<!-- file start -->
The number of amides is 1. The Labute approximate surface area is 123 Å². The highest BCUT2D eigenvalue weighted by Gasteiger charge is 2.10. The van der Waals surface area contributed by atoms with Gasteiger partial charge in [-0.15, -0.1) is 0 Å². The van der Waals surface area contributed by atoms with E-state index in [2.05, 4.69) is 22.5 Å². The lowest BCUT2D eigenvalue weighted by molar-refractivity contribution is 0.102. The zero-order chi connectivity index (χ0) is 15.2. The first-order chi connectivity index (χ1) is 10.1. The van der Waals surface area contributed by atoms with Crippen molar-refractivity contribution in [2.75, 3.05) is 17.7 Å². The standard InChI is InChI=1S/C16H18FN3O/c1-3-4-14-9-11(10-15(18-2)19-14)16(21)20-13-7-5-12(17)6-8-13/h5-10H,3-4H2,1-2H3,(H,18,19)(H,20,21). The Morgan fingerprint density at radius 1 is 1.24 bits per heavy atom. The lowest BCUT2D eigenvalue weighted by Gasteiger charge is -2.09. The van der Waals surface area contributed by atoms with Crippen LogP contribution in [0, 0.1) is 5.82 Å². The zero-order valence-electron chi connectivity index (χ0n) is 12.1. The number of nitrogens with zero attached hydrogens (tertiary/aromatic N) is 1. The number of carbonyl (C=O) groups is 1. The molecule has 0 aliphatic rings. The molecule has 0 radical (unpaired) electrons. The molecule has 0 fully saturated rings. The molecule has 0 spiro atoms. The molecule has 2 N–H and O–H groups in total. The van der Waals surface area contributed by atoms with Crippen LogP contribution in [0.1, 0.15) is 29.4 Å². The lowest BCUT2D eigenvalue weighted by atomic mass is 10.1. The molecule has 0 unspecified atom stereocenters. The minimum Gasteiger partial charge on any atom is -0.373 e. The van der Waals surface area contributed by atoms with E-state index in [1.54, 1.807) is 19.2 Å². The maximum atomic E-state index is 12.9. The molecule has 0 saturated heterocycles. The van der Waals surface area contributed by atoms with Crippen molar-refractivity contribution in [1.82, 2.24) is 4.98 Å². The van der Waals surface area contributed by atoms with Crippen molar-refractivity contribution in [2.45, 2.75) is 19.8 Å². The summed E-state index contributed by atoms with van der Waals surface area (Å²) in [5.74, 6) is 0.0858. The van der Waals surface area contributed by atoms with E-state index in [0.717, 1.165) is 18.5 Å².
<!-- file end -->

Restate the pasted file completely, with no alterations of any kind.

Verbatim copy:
The number of amides is 1. The Labute approximate surface area is 123 Å². The highest BCUT2D eigenvalue weighted by Gasteiger charge is 2.10. The van der Waals surface area contributed by atoms with Gasteiger partial charge in [-0.15, -0.1) is 0 Å². The van der Waals surface area contributed by atoms with E-state index in [2.05, 4.69) is 22.5 Å². The lowest BCUT2D eigenvalue weighted by molar-refractivity contribution is 0.102. The zero-order chi connectivity index (χ0) is 15.2. The first-order chi connectivity index (χ1) is 10.1. The van der Waals surface area contributed by atoms with Crippen molar-refractivity contribution in [2.75, 3.05) is 17.7 Å². The standard InChI is InChI=1S/C16H18FN3O/c1-3-4-14-9-11(10-15(18-2)19-14)16(21)20-13-7-5-12(17)6-8-13/h5-10H,3-4H2,1-2H3,(H,18,19)(H,20,21). The Morgan fingerprint density at radius 1 is 1.24 bits per heavy atom. The lowest BCUT2D eigenvalue weighted by Gasteiger charge is -2.09. The van der Waals surface area contributed by atoms with Crippen LogP contribution in [0, 0.1) is 5.82 Å². The zero-order valence-electron chi connectivity index (χ0n) is 12.1. The number of nitrogens with zero attached hydrogens (tertiary/aromatic N) is 1. The number of carbonyl (C=O) groups is 1. The molecule has 0 aliphatic rings. The molecule has 0 radical (unpaired) electrons. The molecule has 0 fully saturated rings. The molecule has 0 spiro atoms. The molecule has 2 N–H and O–H groups in total. The van der Waals surface area contributed by atoms with Crippen LogP contribution in [0.1, 0.15) is 29.4 Å². The lowest BCUT2D eigenvalue weighted by atomic mass is 10.1. The molecule has 0 unspecified atom stereocenters. The minimum Gasteiger partial charge on any atom is -0.373 e. The van der Waals surface area contributed by atoms with E-state index in [1.54, 1.807) is 19.2 Å². The maximum atomic E-state index is 12.9. The molecule has 0 saturated heterocycles. The van der Waals surface area contributed by atoms with Crippen molar-refractivity contribution in [1.82, 2.24) is 4.98 Å². The van der Waals surface area contributed by atoms with Crippen molar-refractivity contribution in [2.45, 2.75) is 19.8 Å². The summed E-state index contributed by atoms with van der Waals surface area (Å²) in [5.74, 6) is 0.0858. The van der Waals surface area contributed by atoms with E-state index in [0.717, 1.165) is 18.5 Å².